Remembering David Foster Wallace
You may have heard that writer David Foster Wallace committed suicide in September. The author of several critically acclaimed (although “rapturously acclaimed” might be more accurate) books and essays hanged himself in his home at the age of 46. Apparently he had suffered from severe depression for over two decades. Antidepressants, two hospitalizations and even a series of electroshock treatments, the depression treatment of last resort, had not alleviated the depression and anxiety.
I have to confess that I didn’t know anything about David Foster Wallace or his writing before reading about his suicide. Despite a Bachelor of Arts in literature, I’m not much of a straight fiction writer, preferring genre fiction (mysteries, sci-fi and fantasy, thrillers, etc.). But once I started reading about him, three things clearly and poignantly stood out in the stories people told about him: he was funny, sweet and self-effacing.
One story, told by his mother to Salon magazine in their article The last days of David Foster Wallace, actually made me think of my own son, who is very sweet and thoughtful, even at age 5:
"When David was 5, his mother recalls, he decided that he had two careers to look forward to. He would be a professional football player, for one. In the off-season, while the other players were recuperating or doing whatever it is that pro football players do when they’re not running or passing or slamming their bodies into each other, he would be a neurosurgeon. His mother has no idea how, at 5, her son might have heard about neurosurgeons or what they were or did, but he had. The first day of his medical career, he promised his mom, he would take out all of her frayed nerves and fix them. “Somehow he knew about neurosurgeons,” she says, “and he knew that my nerves needed fixing.”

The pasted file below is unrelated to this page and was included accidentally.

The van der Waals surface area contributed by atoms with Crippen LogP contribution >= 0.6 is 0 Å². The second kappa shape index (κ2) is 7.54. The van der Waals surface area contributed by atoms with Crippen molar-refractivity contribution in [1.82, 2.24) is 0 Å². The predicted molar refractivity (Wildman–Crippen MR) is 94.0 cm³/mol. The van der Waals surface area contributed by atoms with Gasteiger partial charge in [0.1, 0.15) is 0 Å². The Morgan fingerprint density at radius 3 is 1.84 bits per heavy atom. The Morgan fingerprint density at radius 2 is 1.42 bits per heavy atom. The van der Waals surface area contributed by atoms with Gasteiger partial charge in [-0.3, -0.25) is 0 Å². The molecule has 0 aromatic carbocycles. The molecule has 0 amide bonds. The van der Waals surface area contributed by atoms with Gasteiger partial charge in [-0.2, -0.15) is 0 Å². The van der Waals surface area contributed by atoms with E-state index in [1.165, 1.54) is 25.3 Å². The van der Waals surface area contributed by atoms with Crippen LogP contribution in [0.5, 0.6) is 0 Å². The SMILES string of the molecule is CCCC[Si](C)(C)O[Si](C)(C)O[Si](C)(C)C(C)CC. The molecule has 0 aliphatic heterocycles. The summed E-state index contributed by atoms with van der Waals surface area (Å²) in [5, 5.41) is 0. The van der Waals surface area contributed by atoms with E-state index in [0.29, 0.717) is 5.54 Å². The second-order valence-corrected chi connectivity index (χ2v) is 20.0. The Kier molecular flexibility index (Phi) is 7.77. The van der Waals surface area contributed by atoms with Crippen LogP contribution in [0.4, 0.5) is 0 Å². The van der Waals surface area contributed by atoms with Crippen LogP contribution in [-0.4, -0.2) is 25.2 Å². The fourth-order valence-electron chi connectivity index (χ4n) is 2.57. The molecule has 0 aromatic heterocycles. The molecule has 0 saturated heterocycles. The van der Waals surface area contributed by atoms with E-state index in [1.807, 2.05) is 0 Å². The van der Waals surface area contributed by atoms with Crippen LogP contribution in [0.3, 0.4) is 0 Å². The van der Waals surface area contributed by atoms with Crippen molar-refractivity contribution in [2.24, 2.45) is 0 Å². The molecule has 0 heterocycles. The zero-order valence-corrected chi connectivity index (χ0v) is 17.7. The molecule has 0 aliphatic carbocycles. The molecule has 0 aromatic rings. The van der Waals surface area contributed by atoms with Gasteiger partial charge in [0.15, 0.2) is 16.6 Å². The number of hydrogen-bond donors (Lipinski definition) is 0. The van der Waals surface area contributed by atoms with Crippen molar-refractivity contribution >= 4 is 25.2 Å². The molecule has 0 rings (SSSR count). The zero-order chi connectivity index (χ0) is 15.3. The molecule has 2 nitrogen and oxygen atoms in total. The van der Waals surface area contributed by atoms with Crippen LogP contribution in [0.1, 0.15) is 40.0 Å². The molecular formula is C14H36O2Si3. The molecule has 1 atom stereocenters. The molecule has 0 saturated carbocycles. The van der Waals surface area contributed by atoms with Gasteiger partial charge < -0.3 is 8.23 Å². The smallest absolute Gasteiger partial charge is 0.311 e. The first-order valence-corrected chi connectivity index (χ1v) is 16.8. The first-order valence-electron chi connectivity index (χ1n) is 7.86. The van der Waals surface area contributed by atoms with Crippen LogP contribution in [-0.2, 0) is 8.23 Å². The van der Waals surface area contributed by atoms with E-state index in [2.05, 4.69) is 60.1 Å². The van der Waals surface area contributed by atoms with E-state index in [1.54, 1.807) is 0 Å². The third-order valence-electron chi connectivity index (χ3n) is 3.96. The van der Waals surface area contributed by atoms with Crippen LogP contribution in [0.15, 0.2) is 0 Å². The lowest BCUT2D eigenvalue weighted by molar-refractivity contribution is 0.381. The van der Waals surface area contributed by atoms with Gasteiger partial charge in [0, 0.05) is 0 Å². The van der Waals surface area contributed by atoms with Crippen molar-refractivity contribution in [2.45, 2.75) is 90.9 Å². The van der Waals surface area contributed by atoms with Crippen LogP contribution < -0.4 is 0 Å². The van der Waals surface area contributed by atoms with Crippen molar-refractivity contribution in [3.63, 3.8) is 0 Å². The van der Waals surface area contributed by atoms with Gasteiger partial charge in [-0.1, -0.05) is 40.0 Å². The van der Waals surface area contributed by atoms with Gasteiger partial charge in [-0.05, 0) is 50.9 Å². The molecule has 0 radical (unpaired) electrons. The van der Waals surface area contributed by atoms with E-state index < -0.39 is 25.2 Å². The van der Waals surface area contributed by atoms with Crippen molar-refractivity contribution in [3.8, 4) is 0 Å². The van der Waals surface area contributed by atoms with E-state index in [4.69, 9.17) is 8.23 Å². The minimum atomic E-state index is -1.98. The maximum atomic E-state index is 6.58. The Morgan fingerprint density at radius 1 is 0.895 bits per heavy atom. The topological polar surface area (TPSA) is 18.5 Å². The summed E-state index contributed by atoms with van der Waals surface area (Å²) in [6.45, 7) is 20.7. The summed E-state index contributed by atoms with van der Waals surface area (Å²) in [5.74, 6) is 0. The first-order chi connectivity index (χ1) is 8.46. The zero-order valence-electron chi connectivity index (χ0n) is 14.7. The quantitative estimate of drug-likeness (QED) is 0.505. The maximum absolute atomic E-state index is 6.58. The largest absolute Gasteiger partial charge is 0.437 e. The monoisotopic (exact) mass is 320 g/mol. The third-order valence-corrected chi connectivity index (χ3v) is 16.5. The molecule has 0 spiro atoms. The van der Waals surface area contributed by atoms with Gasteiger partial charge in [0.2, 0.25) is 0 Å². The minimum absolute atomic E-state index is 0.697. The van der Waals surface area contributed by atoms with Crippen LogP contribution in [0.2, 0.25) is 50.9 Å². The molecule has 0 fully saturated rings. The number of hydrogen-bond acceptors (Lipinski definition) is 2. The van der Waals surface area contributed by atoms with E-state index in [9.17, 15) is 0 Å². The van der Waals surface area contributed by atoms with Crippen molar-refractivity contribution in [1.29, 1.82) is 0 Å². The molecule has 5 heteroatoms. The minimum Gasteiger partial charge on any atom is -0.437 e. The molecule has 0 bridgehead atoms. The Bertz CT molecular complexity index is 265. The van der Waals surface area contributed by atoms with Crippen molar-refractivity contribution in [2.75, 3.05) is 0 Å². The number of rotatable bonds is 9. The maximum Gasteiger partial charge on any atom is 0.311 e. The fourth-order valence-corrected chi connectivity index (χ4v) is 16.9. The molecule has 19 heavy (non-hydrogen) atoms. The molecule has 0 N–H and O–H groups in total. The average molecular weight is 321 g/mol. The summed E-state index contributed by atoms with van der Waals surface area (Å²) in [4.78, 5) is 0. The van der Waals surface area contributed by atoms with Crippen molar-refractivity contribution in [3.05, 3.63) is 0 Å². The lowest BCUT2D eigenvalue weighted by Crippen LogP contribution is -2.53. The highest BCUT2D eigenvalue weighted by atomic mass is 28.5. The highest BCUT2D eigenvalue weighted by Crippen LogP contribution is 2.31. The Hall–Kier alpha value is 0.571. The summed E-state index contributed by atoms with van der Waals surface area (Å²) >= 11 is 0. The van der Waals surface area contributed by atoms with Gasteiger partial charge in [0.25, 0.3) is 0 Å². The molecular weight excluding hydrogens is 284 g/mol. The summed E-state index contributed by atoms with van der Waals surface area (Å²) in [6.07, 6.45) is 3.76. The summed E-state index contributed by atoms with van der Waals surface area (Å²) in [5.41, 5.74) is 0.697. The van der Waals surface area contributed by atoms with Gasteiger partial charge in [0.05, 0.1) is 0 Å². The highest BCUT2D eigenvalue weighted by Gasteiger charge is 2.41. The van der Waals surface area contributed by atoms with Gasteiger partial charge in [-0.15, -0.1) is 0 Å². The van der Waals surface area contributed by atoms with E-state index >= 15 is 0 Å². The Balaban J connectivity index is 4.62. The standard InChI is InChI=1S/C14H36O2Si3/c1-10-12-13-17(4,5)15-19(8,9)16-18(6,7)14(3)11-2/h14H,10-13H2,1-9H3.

On my forum for people with depression, a member who knew him as a friend wrote about how he seemed genuinely surprised when he saw her reading his novel Infinite Jest (that she had bought with the bookstore gift certificate he had given her). So the impression that I formed is that the world has lost someone who not only enriched many lives with his writing, but someone who was able to connect to other people, either in person or through his work.
In the articles and accompanying comments I read online about Wallace’s death, the consternation and shock was evident. People were searching for an answer to the “why?” question that always accompanies a suicide. It became clear fairly quickly who understood why Wallace killed himself, because they’ve experienced that unique despair themselves and who (fortunately for them) have no clue. One commenter talked about Wallace “snapping.” Yes, some people kill themselves on impulse, so you could classify it as “snapping” in that it’s a sudden decision. But that does not seem to have been the case for Wallace. His depression was a terminal disease, one that had been present for years, and which he had sought to conquer with every treatment available, even electroshock, which is considered the treatment of last resort.
I know that you may be saying to yourself that you would never give up like Wallace did. Even if it’s not against the tenets of your religion, suicide is unthinkable. You’re throwing something away, you’re giving up, it’s a permanent solution to a temporary problem. I understand that, because I used to think the same way, and I realize that belief was very judgmental, given that I had no understanding of the situation. This mind-set of mine existed until my dysthymia (long-term, low-level depression) had started to veer off into major depression.